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RU T L E D G E.
“ Heavily hangs the broad sunflower,
Over its grave i' the earth so chilly;
It was the gloomy twilight of a gloomy November day; dark and leaden clouds were fast shutting out every lingering ray of daylight; and the wind, which moaned dismally around the house, was tossing into mad antics the leaves which strewed the playground. The lamps were not lighted yet; of visible fires the pensionnat of St. Catharine's was innocent; a dull black stove, more or less gigantic, according to the size of the apartment, gloomed in every one, and affected favorably the thermometer, if not the imagination. We paced untiringly up and down the dim corridor-Nelly, Agnes and I—three children, who, by virtue of our youth, ought to have been let off, one would have thought, for some years yet, from the deep depression that was fast settling on our spirits. In truth we were all three very miserable, we thought—Nelly and Agnes, I am afraid, more so than I, who in common justice ought to have participated deeply in, as I was the chief occasion of, their grief.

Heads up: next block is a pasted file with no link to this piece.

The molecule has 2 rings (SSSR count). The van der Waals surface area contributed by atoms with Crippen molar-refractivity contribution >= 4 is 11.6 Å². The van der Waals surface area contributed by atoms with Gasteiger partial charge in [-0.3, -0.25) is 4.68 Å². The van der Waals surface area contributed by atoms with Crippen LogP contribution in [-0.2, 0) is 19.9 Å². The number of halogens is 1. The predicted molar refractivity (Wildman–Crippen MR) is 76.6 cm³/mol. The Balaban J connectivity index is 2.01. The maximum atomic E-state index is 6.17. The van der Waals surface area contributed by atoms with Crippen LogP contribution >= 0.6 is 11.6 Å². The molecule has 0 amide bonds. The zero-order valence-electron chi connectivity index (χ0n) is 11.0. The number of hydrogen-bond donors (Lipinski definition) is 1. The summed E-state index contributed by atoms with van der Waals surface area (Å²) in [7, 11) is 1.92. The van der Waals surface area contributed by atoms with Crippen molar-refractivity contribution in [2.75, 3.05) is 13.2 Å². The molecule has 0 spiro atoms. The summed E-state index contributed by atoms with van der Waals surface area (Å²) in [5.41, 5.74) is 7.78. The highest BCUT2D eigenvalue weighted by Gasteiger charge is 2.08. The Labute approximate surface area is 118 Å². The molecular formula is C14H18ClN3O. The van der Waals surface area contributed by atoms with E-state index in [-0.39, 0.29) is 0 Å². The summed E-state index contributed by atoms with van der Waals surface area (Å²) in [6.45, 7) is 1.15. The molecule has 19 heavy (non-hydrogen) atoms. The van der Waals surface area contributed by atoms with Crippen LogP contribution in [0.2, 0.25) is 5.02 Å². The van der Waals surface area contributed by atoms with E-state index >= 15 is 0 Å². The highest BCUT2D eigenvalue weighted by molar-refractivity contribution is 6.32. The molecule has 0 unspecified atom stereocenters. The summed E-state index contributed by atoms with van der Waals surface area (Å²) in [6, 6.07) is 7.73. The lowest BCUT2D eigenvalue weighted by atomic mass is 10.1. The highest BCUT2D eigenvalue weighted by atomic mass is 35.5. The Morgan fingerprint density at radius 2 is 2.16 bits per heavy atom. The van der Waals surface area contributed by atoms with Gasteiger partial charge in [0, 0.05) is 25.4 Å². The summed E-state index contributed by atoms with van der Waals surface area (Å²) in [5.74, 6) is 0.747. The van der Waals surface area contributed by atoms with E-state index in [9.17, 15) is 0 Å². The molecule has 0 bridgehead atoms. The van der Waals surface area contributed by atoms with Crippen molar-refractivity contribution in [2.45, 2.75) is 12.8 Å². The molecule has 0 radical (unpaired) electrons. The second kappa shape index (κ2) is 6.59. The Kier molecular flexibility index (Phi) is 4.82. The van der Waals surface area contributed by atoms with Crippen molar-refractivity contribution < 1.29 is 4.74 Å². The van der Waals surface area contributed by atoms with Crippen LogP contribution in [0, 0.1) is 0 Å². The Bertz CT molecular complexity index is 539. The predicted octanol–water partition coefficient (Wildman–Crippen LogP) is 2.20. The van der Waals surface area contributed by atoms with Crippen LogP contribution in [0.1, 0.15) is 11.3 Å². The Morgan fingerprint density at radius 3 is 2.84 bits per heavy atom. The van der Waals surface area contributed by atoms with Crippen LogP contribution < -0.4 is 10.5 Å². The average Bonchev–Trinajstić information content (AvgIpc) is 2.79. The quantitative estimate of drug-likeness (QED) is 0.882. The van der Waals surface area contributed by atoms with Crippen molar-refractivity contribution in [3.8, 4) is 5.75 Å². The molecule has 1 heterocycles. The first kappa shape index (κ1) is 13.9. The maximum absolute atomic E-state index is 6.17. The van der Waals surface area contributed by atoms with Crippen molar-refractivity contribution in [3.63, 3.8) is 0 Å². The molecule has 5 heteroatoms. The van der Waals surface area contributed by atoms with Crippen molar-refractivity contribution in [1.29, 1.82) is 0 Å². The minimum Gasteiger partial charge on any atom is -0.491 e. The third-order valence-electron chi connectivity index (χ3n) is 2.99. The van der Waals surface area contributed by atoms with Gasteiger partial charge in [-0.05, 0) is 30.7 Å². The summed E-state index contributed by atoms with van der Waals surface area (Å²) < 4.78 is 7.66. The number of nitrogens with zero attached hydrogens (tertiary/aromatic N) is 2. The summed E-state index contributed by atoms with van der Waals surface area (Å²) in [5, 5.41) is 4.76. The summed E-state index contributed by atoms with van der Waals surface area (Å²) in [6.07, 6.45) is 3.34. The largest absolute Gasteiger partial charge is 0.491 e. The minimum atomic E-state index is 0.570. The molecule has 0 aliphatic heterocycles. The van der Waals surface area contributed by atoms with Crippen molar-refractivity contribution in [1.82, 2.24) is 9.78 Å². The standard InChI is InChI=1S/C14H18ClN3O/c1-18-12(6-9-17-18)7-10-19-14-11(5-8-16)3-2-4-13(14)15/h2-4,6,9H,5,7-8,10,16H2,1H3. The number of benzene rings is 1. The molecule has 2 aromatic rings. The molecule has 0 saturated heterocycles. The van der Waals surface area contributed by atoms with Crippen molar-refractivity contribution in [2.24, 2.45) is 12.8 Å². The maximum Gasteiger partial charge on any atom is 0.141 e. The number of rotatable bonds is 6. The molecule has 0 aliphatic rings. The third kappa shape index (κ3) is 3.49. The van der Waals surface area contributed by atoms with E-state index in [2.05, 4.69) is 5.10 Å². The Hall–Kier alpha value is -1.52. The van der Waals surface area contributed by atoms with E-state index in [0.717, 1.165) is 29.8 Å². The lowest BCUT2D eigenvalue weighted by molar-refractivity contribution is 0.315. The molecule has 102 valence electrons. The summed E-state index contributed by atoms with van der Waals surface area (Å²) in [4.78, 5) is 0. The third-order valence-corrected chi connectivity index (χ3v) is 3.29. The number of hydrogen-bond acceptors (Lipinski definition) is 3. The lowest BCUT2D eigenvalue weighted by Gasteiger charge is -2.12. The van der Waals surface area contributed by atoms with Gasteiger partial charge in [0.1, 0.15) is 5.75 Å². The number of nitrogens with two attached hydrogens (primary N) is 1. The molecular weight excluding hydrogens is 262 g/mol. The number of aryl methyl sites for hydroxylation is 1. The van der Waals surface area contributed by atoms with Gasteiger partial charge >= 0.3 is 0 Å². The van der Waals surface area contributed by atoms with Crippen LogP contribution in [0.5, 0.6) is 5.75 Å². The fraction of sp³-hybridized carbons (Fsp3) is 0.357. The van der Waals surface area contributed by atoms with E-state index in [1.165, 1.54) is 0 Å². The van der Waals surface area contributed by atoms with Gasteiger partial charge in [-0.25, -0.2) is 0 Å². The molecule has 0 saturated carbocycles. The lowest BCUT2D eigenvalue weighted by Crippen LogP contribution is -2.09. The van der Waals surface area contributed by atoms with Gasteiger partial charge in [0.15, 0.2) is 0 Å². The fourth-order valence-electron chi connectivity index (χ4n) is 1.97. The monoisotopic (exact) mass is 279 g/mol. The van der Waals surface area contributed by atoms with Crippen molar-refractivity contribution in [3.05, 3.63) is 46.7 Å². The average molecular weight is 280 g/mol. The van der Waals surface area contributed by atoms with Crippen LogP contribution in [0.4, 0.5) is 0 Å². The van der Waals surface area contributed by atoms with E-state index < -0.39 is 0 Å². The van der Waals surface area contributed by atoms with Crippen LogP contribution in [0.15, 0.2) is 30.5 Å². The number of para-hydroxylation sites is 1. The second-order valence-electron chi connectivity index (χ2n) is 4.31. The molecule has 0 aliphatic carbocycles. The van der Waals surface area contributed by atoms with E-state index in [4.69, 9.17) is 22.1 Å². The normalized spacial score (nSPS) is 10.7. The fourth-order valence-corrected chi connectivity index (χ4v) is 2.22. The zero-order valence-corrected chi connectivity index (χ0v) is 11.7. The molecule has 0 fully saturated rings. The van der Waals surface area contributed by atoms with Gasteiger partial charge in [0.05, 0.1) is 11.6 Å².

My trunk was packed and strapped, and stood outside the door of my dormitory, ready for the porter's at